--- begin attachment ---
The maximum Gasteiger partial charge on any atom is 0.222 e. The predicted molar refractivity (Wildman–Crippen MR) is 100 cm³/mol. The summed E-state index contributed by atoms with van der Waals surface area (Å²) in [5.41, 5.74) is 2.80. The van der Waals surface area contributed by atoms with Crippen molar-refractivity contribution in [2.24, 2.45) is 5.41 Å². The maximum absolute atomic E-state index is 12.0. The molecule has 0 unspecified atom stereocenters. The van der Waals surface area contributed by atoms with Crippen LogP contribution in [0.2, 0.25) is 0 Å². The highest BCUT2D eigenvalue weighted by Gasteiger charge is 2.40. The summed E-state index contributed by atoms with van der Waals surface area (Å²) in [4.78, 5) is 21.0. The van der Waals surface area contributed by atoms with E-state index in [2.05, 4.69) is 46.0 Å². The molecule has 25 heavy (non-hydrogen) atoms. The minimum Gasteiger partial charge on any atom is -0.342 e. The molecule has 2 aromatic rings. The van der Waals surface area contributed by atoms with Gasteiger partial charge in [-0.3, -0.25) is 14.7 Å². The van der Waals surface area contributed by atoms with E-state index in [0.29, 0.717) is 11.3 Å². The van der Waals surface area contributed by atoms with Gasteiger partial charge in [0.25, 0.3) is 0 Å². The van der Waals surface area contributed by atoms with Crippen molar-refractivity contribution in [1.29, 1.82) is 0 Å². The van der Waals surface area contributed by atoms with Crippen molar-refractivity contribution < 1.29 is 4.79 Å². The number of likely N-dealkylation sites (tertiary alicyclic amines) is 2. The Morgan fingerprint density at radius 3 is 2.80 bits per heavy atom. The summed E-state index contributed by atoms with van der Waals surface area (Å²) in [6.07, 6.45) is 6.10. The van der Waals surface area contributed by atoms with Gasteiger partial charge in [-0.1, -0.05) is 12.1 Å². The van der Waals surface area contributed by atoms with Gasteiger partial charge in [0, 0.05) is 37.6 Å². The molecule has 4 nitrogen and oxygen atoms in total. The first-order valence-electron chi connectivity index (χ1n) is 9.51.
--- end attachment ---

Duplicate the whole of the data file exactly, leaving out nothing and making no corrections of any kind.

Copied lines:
The maximum Gasteiger partial charge on any atom is 0.222 e. The predicted molar refractivity (Wildman–Crippen MR) is 100 cm³/mol. The summed E-state index contributed by atoms with van der Waals surface area (Å²) in [5.41, 5.74) is 2.80. The van der Waals surface area contributed by atoms with Crippen molar-refractivity contribution in [2.24, 2.45) is 5.41 Å². The maximum absolute atomic E-state index is 12.0. The molecule has 0 unspecified atom stereocenters. The van der Waals surface area contributed by atoms with Crippen LogP contribution in [0.2, 0.25) is 0 Å². The highest BCUT2D eigenvalue weighted by Gasteiger charge is 2.40. The summed E-state index contributed by atoms with van der Waals surface area (Å²) in [4.78, 5) is 21.0. The van der Waals surface area contributed by atoms with E-state index in [2.05, 4.69) is 46.0 Å². The molecule has 25 heavy (non-hydrogen) atoms. The minimum Gasteiger partial charge on any atom is -0.342 e. The molecule has 2 aromatic rings. The van der Waals surface area contributed by atoms with Gasteiger partial charge in [-0.3, -0.25) is 14.7 Å². The van der Waals surface area contributed by atoms with E-state index in [0.29, 0.717) is 11.3 Å². The van der Waals surface area contributed by atoms with Gasteiger partial charge in [0.25, 0.3) is 0 Å². The van der Waals surface area contributed by atoms with Crippen molar-refractivity contribution in [1.29, 1.82) is 0 Å². The van der Waals surface area contributed by atoms with Crippen molar-refractivity contribution < 1.29 is 4.79 Å². The number of likely N-dealkylation sites (tertiary alicyclic amines) is 2. The Morgan fingerprint density at radius 3 is 2.80 bits per heavy atom. The summed E-state index contributed by atoms with van der Waals surface area (Å²) in [6.07, 6.45) is 6.10. The van der Waals surface area contributed by atoms with Gasteiger partial charge in [-0.1, -0.05) is 12.1 Å². The van der Waals surface area contributed by atoms with Gasteiger partial charge in [0, 0.05) is 37.6 Å². The molecule has 4 nitrogen and oxygen atoms in total. The first-order valence-electron chi connectivity index (χ1n) is 9.51.